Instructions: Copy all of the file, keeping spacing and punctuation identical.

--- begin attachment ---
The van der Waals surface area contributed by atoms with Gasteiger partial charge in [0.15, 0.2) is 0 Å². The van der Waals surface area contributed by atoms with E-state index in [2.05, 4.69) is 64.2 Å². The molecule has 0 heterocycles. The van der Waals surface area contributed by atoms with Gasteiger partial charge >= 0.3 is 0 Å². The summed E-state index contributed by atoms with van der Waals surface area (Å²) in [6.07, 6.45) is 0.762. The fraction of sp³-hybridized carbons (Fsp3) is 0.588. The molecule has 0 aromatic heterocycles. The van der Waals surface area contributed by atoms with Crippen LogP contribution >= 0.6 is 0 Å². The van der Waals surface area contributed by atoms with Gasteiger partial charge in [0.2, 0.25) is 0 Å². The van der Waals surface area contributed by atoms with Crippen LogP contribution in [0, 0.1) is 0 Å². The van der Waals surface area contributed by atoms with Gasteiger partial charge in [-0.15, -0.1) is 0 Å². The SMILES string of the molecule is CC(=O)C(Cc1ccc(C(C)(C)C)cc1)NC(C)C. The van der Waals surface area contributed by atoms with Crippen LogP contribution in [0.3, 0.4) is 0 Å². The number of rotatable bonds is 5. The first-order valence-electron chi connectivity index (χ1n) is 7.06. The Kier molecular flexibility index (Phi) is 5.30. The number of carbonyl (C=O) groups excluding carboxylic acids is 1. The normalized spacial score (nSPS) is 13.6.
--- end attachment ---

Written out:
The van der Waals surface area contributed by atoms with Gasteiger partial charge in [0.15, 0.2) is 0 Å². The van der Waals surface area contributed by atoms with E-state index in [2.05, 4.69) is 64.2 Å². The molecule has 0 heterocycles. The van der Waals surface area contributed by atoms with Gasteiger partial charge >= 0.3 is 0 Å². The summed E-state index contributed by atoms with van der Waals surface area (Å²) in [6.07, 6.45) is 0.762. The fraction of sp³-hybridized carbons (Fsp3) is 0.588. The molecule has 0 aromatic heterocycles. The van der Waals surface area contributed by atoms with Crippen LogP contribution >= 0.6 is 0 Å². The van der Waals surface area contributed by atoms with Gasteiger partial charge in [0.2, 0.25) is 0 Å². The van der Waals surface area contributed by atoms with Crippen LogP contribution in [0, 0.1) is 0 Å². The van der Waals surface area contributed by atoms with Gasteiger partial charge in [-0.15, -0.1) is 0 Å². The SMILES string of the molecule is CC(=O)C(Cc1ccc(C(C)(C)C)cc1)NC(C)C. The van der Waals surface area contributed by atoms with Crippen LogP contribution in [0.3, 0.4) is 0 Å². The number of rotatable bonds is 5. The first-order valence-electron chi connectivity index (χ1n) is 7.06. The Kier molecular flexibility index (Phi) is 5.30. The number of carbonyl (C=O) groups excluding carboxylic acids is 1. The normalized spacial score (nSPS) is 13.6.